Laney Site Has Big Potential, Challenges

Feels weird, doesn’t it?

After 22 years of uncertainty and constant threats to leave town, A’s owners have chosen an Oakland ballpark site and pledged to pay for it entirely with private funds. We repeat, no public money will be spent on the new ballpark in Oakland, according to team President Dave Kaval, and they’ve identified an actual Oakland site. It’s everything we’ve ever asked for. It feels great, yet a little strange, right? Being an Oakland A’s fan the past two decades has not been easy. Good news is accepted warily, we’re trained to scan for the fine print at every positive turn.

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With that in mind … We’ll remain cautiously optimistic – emphasis on cautiously. But the fact that we have a new Oakland ballpark site to be optimistic about – after all those years of hearing “The A’s are gone! They’re moving!” – is amazing. After months of rumors, whispers, and media speculation that land near Laney College would be the site, Matier & Ross made it official with a San Francisco Chronicle story Tuesday night. The story noted that Kaval had delivered a letter to Peralta Chancellor Jowell Laguerre, announcing the team’s intentions to build at 5th Avenue and E. 8th Street, where the Peralta Community College District offices sit. The following afternoon, the A’s held more of a fan party than a press conference at nearby La Estrellita restaurant to announce they want to use their own money to build and STAY in Oakland. It’s a great site with tons of potential. And if all goes well, the A’s would move into the new yard in 2023.

This is California in the 21st Century, so it won’t be easy. One of many reasons we love Oakland is that its residents – including us – are not shy about exercising the First Amendment. So, critics will not be silent – that comes with the East Bay territory. Ballpark opponents fear a new stadium will accelerate the residential displacement that’s already begun in the Eastlake and Chinatown neighborhoods abutting Laney College. An unfortunate consequence of Oakland’s economic revival – along with the Bay Area’s failure to build housing at rates fast enough to match its job creation – has led to the displacement of longtime residents who can’t pay rapidly rising rents. Gentrification, in a word.

Kaval and the Athletics are aware of these issues and, if the four-page letter they submitted to Laguerre is any indication, they seem genuinely enthusiastic about helping and working with the neighborhoods that might be affected by the ballpark. What really gives us hope is how emphatically Kaval and the A’s pledged on Wednesday to work with community groups to find solutions for affordable housing, displacement, and other stadium impacts. The A’s this week launched a website and video – OaklandBallpark.com – that noted, among other things, how they aim to address these important community concerns.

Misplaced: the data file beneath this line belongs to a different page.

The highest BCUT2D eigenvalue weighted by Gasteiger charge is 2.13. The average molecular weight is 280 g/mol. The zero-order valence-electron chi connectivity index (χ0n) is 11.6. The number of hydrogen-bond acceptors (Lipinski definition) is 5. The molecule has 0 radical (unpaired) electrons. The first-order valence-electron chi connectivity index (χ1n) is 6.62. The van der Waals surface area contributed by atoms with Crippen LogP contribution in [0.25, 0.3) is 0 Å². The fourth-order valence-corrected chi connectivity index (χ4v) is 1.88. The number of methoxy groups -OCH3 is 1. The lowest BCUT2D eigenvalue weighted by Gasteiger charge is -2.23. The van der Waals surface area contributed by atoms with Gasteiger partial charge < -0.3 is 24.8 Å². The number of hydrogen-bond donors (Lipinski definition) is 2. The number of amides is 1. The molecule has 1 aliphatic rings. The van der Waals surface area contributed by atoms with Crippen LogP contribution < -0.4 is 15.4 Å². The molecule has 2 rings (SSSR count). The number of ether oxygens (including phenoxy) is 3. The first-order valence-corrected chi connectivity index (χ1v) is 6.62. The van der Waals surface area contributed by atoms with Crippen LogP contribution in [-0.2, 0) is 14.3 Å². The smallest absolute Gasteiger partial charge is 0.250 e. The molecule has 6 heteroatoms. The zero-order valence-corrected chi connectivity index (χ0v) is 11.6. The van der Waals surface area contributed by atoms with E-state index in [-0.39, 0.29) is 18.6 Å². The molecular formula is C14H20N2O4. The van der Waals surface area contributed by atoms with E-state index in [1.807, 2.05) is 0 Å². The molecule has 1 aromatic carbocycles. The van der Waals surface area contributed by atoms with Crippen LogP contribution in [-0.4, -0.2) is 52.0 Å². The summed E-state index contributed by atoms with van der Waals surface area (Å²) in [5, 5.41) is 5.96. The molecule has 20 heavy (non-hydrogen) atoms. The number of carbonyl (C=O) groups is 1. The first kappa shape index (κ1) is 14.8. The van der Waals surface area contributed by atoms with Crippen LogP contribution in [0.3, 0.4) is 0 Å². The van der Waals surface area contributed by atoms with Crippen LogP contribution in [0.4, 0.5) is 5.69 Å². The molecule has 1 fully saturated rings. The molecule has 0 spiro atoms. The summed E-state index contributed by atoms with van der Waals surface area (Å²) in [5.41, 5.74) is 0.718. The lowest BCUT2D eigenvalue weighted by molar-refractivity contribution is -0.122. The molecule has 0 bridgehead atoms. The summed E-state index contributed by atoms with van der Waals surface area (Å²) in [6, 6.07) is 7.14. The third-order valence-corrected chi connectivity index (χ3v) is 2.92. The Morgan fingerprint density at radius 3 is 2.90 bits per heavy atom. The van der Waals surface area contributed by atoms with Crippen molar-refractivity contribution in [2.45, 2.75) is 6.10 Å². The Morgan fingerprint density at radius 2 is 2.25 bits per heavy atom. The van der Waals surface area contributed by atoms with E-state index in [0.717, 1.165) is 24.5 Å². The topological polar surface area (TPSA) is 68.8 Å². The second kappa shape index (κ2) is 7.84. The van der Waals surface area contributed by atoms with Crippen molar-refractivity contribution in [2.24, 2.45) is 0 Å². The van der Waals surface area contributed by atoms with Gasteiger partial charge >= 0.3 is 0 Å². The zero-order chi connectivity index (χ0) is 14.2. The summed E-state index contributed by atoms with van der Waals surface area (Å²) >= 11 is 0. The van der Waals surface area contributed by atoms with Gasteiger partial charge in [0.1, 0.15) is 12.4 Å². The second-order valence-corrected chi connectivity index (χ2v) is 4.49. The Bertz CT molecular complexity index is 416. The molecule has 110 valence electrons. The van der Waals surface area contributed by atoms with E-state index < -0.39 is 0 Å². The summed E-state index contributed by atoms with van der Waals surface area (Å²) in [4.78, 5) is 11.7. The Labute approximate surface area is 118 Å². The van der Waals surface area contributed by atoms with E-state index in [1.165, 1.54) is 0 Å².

Are we naive to be optimistic? We don’t think so. We’ll get into this even further as this debate unfolds in the coming months and years. But for now, we’ll say this: Every successful city has new investment. If done properly, new projects and private investment can help generate growing tax revenue that allows a city to better provide services for those less fortunate. We don’t know yet if Kaval’s proposal will do exactly that, but he’s off to a good start. Kaval and Mayor Libby Schaaf will have to display thick skin and strong political will to get it done. Meanwhile, the site announcement is but one of many milestones required to complete this project and create a world-class venue for this world-class city. 

It’s just one step. But it’s a very important one. 

The Athletics owners for the first time in decades are offering to commit to Oakland and invest in Oakland, by building a privately financed ballpark. That’s a big, new change in how the A’s operate. And the team is publicly pledging to work with neighborhood groups to minimize negative impacts and find a way for the ballpark to enhance the surrounding communities. That’s wonderful. The challenge – for all parties – is to work together so the project simultaneously keeps the A’s in Oakland and helps Oakland residents, not hurts. 

It’s a thin line to walk, but it can be done. If Oakland aims to fulfill its vast potential, it must be done. Change doesn’t have to hurt. In this case, if done right, it can help. After more than 20 years of Oakland being insulted and frustrated by the likes Steve Schott and Lew Wolff, this ballpark announcement calls for celebration among fans. If Kaval’s letter is genuine, this could be worth celebrating from the community’s perspective, too. And as soon as the buzz of this great ballpark news wears off, we’ll do what every proud Oaklander does: We’ll roll up our sleeves and get to work to help the city.

For the first time in decades, we’re finally confident the leaders of the Oakland A’s will do the same.

“We’re rooted in Oakland. We’re proud of that, and it’s something that means a lot to our organization,” Kaval said in a KQED interview with Nina Thorsen. “Oakland is in our name, it’s who we are. And we’re going to do everything we can to put the best foot forward to develop this ballpark in a winning way for the the city, the community and us. And so, we just want to stress to folks we’re here, we’re Oakland, and we’re excited about the next step.”

This announcement is exciting. And still feels kinda weird, right? The first step of any great, new journey often does.     

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